Not Your Daddy's Diabetes
Type 2 Affecting Children Younger and Younger

Alba Morales, MD, Arkansas Children's Hospital and the University of Arkansas for Medical Sciences

As recently as 15 years ago, type 2 diabetes was commonly called "adult-onset diabetes" because only people over the age of 40 were affected by this serious disease. The number of children who suffer from type 2 diabetes has been growing at an alarming rate since the mid-1980s. The main clear cause for this dramatic change is the rise in childhood obesity among children in North America and many other parts of the world.

Sadly, at this moment, one out of three new cases of childhood diabetes is type 2 diabetes. A person with this kind of diabetes is able to produce insulin – the hormone that regulates blood sugars – but for several reasons, this insulin is not able to keep blood sugars under normal control. In contrast, a person with type 1 diabetes (also known as "childhood-onset diabetes") suddenly stops producing insulin and will always require insulin injections in order to survive.

Many scientific studies show that the health consequences of having type 2 diabetes at a young age seem to be worse than having type 1 diabetes at a similar age. It's also shown to be worse than having diabetes after the age of 30. For example, a person who developed type 2 diabetes before the age of 30 is more likely to develop kidney failure than a person who developed diabetes after the age of 30.

Early diabetes also increases the risk of heart attacks, stroke and blindness at an early age. In other words, an adolescent who developed type 2 diabetes at age 15 is more likely to suffer from the long-term complications related to diabetes than a child who developed type 1 diabetes at the same age. This means children who develop type 2 diabetes are more likely to experience kidney failure, stroke and heart attack down the line.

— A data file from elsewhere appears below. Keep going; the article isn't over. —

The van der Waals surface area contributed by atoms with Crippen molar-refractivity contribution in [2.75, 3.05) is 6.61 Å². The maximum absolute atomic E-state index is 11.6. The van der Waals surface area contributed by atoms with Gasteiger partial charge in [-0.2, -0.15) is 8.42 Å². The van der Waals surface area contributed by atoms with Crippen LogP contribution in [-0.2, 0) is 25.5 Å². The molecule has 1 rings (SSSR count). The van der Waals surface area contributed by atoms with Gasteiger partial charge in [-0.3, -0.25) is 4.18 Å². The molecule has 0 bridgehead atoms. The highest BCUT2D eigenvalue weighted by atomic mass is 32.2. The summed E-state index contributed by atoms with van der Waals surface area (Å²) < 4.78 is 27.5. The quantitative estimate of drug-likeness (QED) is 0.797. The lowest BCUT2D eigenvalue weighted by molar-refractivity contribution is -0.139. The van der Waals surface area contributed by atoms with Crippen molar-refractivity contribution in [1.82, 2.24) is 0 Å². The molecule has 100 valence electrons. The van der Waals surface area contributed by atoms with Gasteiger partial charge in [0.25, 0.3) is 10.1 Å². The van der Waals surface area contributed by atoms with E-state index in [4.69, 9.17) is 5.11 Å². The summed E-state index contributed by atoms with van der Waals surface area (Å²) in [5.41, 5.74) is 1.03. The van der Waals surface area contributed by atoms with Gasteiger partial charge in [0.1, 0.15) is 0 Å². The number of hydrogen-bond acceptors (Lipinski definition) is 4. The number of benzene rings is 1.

The medical options for treating type 2 diabetes in children are very few. At this moment, only insulin injections and a pill called metformin (also known as Glucophage) are approved for use in patients under the age of 18. Following a healthy diet and daily vigorous exercise are also part of managing diabetes in all persons with this disease.

Who is at risk to develop type 2 diabetes at a young age?

There are several well-known risk factors for developing type 2 diabetes at a young age. Think about whether any of these might apply to your child:

A record of high blood sugars in the mom or dad (even if it happened only during pregnancies for the mother).

A history of being overweight or obese (if you are unsure about whether your child is overweight, ask your family doctor to show you his or her growth curve and explain what it means).

A lifestyle with very little exercise (that may mean the only exercise your child gets is PE at school or walking to and from classes). The American Academy of Pediatrics recommends that every child gets at least 60 minutes of vigorous exercise every day. The activity should make the child breathe hard and increase their heart rate significantly in order to be effective.

How can you keep your child from developing type 2 diabetes?

Find out whether your child's weight is within the healthy range. Kids who carry extra weight tend to be taller, appear older and mature faster than their classmates. This can be noticeable as early as age 2 or 3 for some children.

Ask your child's doctor to show you his or her growth curve and what it means.

Ask your primary care doctor about healthy nutrition and how you can incorporate it in your lifestyle:

  • Which foods are most nutritious?
  • Which foods should I limit in my household?
  • What is a good portion size for the age of my child?
  • What are some good snack options?
  • How should I limit my child's screen time?

What are the early warning signs of type 2 diabetes?

The most common and visible physical finding in children with prediabetes and type 2 diabetes is a change in his or her skin called "acanthosis nigricans." It is a darkening and thickening of the skin most often seen at the back of the neck. Darker skin can also be found on the underarms, front of the elbows and knuckles, knees and under the breasts. Some parents will mistake this darker skin for "dirtiness" and will try to scrub it off without success.